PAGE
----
Jakarta. The Indonesian government plans to support workers’ welfare through other means than wage hikes, the nation’s top economics minister said, adding an equivocal nod to both sides in a continuing battle over wages between employers and labor unions.
Coordinating Minister for the Economy Sofyan Djalil said workers’ welfare should be tended to, as it was important for increasing their productivity.
However, due to the potential burden Indonesian businesses would face as a result of a national minimum wage increase, Sofyan suggested the government plans to assume added responsibility for caring for the country’s labor force — a commitment that he said will take the form of new public facilities aimed to benefit workers.
These include low-cost apartments, schools and health facilities around industrial zones.
“Workers therefore won’t spend too much on transportation, considering how costly it is these days. The amount of expenses that they pay will lessen, and their welfare will improve,” Sofyan said at the president’s office in Jakarta.
“Many people are seeking to improve workers’ welfare. But their productivity must improve as well.”
He added the government would develop new industrial zones where wages would be “highly competitive,” in order to bridge workers’ need for decent livelihoods and businesses’ need for competitiveness.
“We want a formal sector that moves and works faster. And on the other hand, we want workers’ welfare to improve. [We want] a balance,” Sofyan said.
Sofyan’s statements came as the Indonesian Employer Association, or Apindo, stands at loggerheads with labor unions over minimum wages in several regions.
Apindo has accused the administrations of the West Java cities of Bekasi and Sukabumi of manipulating their respective Reasonable Living Cost Index, or KHL, scores .
The reasonable cost of living index is used to define the minimum amount needed to sustain a “decent” quality of life in a region, and is a key determinant in setting the monthly minimum wage of that region.
Manpower Ministry regulations stipulate a region’s minimum wage must be at least 10 percent higher than its KHL.
Bekasi has set its minimum wage for next year at Rp 2.9 million ($237), higher than Rp 2.7 million that Jakarta Acting Governor Basuki Tjahaja Purnama said he would likely endorse for the capital.
Apindo deputy chairman Haryadi Sukamdani argued it was impossible for living costs in Bekasi to be higher than Jakarta, accusing the Bekasi administration of basing its KHL calculations on a one-time survey of market prices of staples and other KHL factors, rather than an aggregate of surveys required to obtain the right figure.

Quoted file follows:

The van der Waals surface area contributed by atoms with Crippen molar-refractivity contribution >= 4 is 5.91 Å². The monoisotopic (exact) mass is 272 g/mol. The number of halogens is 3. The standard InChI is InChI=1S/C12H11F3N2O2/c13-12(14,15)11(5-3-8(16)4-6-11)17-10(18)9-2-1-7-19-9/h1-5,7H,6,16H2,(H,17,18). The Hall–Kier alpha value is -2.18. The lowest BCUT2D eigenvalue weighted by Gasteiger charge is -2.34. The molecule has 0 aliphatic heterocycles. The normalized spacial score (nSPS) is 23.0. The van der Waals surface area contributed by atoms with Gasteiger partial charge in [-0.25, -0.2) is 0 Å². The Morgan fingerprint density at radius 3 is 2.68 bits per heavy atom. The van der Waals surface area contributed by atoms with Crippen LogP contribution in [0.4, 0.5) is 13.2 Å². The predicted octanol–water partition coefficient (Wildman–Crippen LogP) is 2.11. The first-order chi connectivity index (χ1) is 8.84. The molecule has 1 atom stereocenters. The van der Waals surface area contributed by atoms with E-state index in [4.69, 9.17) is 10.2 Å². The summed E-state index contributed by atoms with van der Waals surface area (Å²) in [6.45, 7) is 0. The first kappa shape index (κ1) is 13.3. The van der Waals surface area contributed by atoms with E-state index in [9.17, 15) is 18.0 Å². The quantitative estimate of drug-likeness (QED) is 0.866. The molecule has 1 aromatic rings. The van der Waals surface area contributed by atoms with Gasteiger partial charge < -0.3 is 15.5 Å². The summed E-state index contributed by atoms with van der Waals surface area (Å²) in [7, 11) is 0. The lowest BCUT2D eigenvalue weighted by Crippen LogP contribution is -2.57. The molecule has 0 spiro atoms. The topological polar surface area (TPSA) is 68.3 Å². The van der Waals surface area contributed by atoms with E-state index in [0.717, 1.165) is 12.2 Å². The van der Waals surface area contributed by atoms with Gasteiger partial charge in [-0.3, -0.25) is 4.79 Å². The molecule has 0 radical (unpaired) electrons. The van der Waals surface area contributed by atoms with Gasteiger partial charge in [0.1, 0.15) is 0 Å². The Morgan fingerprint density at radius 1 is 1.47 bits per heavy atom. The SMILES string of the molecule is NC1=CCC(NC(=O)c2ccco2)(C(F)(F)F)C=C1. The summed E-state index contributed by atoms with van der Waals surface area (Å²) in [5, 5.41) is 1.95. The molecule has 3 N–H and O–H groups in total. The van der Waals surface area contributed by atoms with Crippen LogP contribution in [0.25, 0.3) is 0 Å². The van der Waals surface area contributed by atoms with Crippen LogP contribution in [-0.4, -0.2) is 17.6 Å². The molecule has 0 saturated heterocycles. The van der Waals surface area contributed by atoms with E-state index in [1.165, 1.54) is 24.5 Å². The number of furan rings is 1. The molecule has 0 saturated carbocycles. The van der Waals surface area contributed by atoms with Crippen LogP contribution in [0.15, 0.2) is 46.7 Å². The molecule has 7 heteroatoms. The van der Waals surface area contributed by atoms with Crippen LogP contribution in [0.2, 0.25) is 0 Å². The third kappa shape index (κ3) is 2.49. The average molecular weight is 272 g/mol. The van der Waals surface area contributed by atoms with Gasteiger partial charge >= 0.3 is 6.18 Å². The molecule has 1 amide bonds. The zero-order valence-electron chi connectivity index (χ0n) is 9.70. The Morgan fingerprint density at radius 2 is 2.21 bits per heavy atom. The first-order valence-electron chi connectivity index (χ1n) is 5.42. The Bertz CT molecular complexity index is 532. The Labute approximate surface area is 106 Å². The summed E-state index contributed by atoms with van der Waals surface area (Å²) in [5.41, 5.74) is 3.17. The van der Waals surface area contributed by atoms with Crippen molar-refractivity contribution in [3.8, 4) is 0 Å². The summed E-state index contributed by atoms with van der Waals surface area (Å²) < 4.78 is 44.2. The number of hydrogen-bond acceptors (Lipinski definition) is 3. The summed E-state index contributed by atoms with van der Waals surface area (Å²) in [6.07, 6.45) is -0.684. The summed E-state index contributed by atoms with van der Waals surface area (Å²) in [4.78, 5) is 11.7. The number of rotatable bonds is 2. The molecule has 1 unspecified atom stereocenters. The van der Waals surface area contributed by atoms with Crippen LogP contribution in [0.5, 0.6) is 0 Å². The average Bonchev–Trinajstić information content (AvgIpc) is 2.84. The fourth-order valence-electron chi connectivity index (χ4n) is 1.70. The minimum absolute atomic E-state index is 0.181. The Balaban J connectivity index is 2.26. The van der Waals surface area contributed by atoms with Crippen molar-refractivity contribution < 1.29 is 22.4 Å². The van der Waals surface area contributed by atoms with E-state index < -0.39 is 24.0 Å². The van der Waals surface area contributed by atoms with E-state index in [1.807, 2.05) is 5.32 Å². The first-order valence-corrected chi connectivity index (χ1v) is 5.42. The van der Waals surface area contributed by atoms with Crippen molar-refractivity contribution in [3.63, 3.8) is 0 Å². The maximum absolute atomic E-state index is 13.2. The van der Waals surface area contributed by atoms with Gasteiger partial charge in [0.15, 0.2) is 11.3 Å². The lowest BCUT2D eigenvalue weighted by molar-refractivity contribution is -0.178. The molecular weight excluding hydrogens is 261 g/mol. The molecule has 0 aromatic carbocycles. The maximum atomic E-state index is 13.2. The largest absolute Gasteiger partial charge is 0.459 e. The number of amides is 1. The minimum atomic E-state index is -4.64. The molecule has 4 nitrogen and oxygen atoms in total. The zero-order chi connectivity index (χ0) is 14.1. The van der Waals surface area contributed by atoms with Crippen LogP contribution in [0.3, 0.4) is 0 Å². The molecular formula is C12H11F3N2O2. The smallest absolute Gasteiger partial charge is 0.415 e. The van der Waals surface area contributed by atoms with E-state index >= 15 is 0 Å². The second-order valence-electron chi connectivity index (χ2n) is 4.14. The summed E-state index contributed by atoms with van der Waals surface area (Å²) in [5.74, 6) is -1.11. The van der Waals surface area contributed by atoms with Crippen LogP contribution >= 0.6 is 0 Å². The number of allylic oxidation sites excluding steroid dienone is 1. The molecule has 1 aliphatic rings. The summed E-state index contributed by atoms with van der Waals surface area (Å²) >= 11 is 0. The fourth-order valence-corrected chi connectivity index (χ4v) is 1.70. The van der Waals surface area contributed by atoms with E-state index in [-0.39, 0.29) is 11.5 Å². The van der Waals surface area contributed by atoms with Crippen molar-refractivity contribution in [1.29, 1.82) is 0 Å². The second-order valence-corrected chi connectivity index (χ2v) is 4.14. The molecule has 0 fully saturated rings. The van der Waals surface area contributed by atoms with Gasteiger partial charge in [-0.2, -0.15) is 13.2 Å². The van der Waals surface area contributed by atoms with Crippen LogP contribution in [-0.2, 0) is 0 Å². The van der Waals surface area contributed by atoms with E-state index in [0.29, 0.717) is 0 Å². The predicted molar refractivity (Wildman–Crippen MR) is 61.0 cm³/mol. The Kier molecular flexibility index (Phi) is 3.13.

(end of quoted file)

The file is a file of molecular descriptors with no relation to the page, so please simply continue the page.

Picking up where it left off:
In Sukabumi, meanwhile, the district chief has endorsed Rp 1.94 million as the region’s monthly minimum wage next year. Although that amount is smaller than Jakarta’s planned figure, it is too high for minimum living costs in the district, Apindo argues.
“Sukabumi is no different from Bekasi: They’ve lied. Why do governments lie?” Haryadi said on Monday.
“If the administrations in the two regions still refuse to play honestly [instead of] lowering minimum wages ... then all businesses under Apindo and the Indonesian Chamber of Commerce will boycott all activities of regional wage councils across the country,” he threatened.
Regional wage councils are tasked with determining a jurisdiction’s minimum wage, and are typically comprised of labor unions, employers’ representatives and officials from the local manpower agency.
Indonesia’s labor laws state that the absence of an element of the council during a meeting to decide the minimum wage renders its decision invalid.
Haryadi said he is concerned that what he characterizes as “lies” fabricated by the Bekasi and Sukabumi administrations may inspire other regions to follow suit.
The head of Apindo’s Bekasi chapter, Purnomo Narmiadi, said last week that he suspected labor unions pressured city officials to heed their demands.
“This is labor’s tactic to pressure Bekasi city administration officials, who are easy to threaten and intimidate,” Purnomo said.
He argued industries in Bekasi would not be able to afford the wage hikes, as the majority of the 1,100 operations in the city were small-scale firms.
“Only a minority, around 20 percent of them, can pay the minimum wage.”
Purnomo went on to add that if the Bekasi administration insisted on pushing for the Rp 2.9 million minimum wage, many companies, especially labor-intensive ones like garment manufacturers, would have to lay off many of their workers, boosting the city’s unemployment rate.
This year alone, Purnomo said, eight companies — most of them garment producers — have requested exemption from mandated increases for their employees’ wages.
Additional reporting by Mikael Niman & Deti Mega Purnamasari